Friday, January 8, 2010

What is it that interests you about Mormon History?

I ask myself that question from time to time. OK, I ask myself that a lot. And I have a lot of different answers. what I find is that the answers are pretty much the same regardless of what I am studying. Usually it has to do with the people who were involved. Lets take Cane Creek, for example.

I wanted to find out who was there, who left Tennessee when it was over, where did they go, who stayed, and did they stay with the Church? I wasn't optimistic that I would learn the reasons why, but there was always hope. Of course, I learned so much more about these peope in the process, so I have more than just their names.

So a few months ago I submitted a proposal for the Mormon History Association conference. The proposal was to be 300 words long.

In the area called Cane Creek in Lewis County, Tennessee, missionaries for the LDS Church were both well received and violently rejected. The treatment they received developed partially along family lines. The extended family of Elisha and Barbara Talley, for example, formed the core of a fast growing and successful branch of the LDS Church at Cane Creek for over five years. During that time over fifty people were baptized, most of whom were related to the Talley family. A few miles to the north, the family of George and Nancy Hinson, however, included some of those who opposed the missionary activities of the LDS Church in the area. On August 10th 1884, that opposition led to the violent death of two missionaries, one of George Hinson’s sons, two members of the extended Talley family, and the crippling of a third. The tragedy is sometimes known as the Cane Creek Massacre. Following the Massacre, a large number of members of the branch either emigrated to Manassa, Colorado or renounced their membership in the LDS Church. The branch at Cane Creek did not survive the tragedy. Although some descendants of the original branch members still live on or near Cane Creek today, the once large extended Talley family was temporarily disrupted by the bloodshed, the fear of persecution, and the conflicting church affiliations. Only a few members of the extended Talley family, mostly outside of Tennessee, remained affiliated with the LDS Church.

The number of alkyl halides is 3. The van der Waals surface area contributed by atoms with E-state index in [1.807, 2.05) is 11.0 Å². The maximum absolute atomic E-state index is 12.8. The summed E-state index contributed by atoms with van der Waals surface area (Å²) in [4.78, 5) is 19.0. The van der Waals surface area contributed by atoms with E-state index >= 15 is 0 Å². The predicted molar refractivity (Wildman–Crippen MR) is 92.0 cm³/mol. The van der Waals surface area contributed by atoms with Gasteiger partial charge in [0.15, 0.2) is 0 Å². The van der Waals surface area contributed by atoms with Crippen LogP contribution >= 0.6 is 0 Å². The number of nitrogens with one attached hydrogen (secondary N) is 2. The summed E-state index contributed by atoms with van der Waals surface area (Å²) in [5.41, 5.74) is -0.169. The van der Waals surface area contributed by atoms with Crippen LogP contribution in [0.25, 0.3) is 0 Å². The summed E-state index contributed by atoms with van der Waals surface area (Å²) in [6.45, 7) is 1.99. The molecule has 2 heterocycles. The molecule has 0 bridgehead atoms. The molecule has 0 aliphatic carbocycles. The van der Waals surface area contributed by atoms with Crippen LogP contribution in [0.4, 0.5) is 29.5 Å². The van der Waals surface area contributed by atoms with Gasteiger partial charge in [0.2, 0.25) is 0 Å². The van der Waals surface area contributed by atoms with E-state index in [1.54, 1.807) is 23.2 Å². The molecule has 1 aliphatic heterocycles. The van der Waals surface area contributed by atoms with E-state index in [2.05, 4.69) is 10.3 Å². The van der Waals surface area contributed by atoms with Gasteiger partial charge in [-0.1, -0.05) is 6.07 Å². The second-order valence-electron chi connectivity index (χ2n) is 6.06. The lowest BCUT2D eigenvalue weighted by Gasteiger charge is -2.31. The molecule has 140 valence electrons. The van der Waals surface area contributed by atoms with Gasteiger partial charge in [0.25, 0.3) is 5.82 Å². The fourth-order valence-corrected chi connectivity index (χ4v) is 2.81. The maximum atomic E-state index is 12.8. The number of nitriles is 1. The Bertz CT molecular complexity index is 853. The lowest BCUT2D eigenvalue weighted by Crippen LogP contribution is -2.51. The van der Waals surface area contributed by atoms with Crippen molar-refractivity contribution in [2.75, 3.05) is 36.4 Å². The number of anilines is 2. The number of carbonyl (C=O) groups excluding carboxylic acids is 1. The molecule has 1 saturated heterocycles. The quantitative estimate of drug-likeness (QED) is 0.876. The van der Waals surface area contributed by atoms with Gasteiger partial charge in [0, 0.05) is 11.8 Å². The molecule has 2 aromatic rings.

This short paragraph summarizes a much longer paper I have been working on for some time. Research notes and related texts have accumulated to over 200 pages. And this does not include the text of original documents, manuscripts, and previous related works by other authors.